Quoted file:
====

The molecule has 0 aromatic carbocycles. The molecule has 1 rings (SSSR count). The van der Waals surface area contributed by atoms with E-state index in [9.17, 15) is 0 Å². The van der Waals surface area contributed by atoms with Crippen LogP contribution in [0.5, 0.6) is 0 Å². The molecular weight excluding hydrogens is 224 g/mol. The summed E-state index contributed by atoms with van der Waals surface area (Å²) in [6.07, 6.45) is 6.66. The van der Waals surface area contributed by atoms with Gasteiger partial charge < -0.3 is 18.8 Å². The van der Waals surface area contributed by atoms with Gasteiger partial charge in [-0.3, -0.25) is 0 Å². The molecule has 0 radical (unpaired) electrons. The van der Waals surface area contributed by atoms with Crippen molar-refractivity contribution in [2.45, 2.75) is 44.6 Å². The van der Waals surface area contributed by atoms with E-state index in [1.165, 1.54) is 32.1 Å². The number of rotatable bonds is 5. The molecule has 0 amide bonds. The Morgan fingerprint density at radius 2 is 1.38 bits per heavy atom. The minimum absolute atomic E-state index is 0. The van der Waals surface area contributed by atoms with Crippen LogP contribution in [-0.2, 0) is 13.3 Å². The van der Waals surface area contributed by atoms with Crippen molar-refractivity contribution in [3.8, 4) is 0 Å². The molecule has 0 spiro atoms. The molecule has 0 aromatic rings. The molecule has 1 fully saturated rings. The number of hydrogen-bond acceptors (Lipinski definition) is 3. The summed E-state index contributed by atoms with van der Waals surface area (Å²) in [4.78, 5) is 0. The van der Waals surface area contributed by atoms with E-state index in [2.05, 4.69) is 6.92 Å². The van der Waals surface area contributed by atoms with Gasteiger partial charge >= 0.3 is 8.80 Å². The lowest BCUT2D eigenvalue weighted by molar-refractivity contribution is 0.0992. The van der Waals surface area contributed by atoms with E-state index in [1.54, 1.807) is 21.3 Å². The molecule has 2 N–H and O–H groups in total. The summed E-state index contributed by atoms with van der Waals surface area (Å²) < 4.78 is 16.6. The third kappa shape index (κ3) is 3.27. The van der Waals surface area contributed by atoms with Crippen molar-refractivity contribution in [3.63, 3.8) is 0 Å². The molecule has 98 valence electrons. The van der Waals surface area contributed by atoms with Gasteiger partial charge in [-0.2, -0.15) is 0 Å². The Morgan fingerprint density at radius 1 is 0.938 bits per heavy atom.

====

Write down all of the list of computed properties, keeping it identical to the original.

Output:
The molecule has 0 aromatic carbocycles. The molecule has 1 rings (SSSR count). The van der Waals surface area contributed by atoms with E-state index in [9.17, 15) is 0 Å². The van der Waals surface area contributed by atoms with Crippen LogP contribution in [0.5, 0.6) is 0 Å². The molecular weight excluding hydrogens is 224 g/mol. The summed E-state index contributed by atoms with van der Waals surface area (Å²) in [6.07, 6.45) is 6.66. The van der Waals surface area contributed by atoms with Gasteiger partial charge < -0.3 is 18.8 Å². The van der Waals surface area contributed by atoms with Gasteiger partial charge in [-0.3, -0.25) is 0 Å². The molecule has 0 radical (unpaired) electrons. The van der Waals surface area contributed by atoms with Crippen molar-refractivity contribution in [2.45, 2.75) is 44.6 Å². The van der Waals surface area contributed by atoms with E-state index in [1.165, 1.54) is 32.1 Å². The number of rotatable bonds is 5. The molecule has 0 amide bonds. The Morgan fingerprint density at radius 2 is 1.38 bits per heavy atom. The minimum absolute atomic E-state index is 0. The van der Waals surface area contributed by atoms with Crippen LogP contribution in [-0.2, 0) is 13.3 Å². The van der Waals surface area contributed by atoms with Crippen molar-refractivity contribution in [3.8, 4) is 0 Å². The molecule has 0 spiro atoms. The molecule has 0 aromatic rings. The molecule has 1 fully saturated rings. The number of hydrogen-bond acceptors (Lipinski definition) is 3. The summed E-state index contributed by atoms with van der Waals surface area (Å²) in [4.78, 5) is 0. The van der Waals surface area contributed by atoms with E-state index in [2.05, 4.69) is 6.92 Å². The van der Waals surface area contributed by atoms with Gasteiger partial charge >= 0.3 is 8.80 Å². The lowest BCUT2D eigenvalue weighted by molar-refractivity contribution is 0.0992. The van der Waals surface area contributed by atoms with E-state index in [1.54, 1.807) is 21.3 Å². The molecule has 2 N–H and O–H groups in total. The summed E-state index contributed by atoms with van der Waals surface area (Å²) < 4.78 is 16.6. The third kappa shape index (κ3) is 3.27. The van der Waals surface area contributed by atoms with Crippen molar-refractivity contribution in [3.63, 3.8) is 0 Å². The molecule has 98 valence electrons. The van der Waals surface area contributed by atoms with Gasteiger partial charge in [-0.2, -0.15) is 0 Å². The Morgan fingerprint density at radius 1 is 0.938 bits per heavy atom.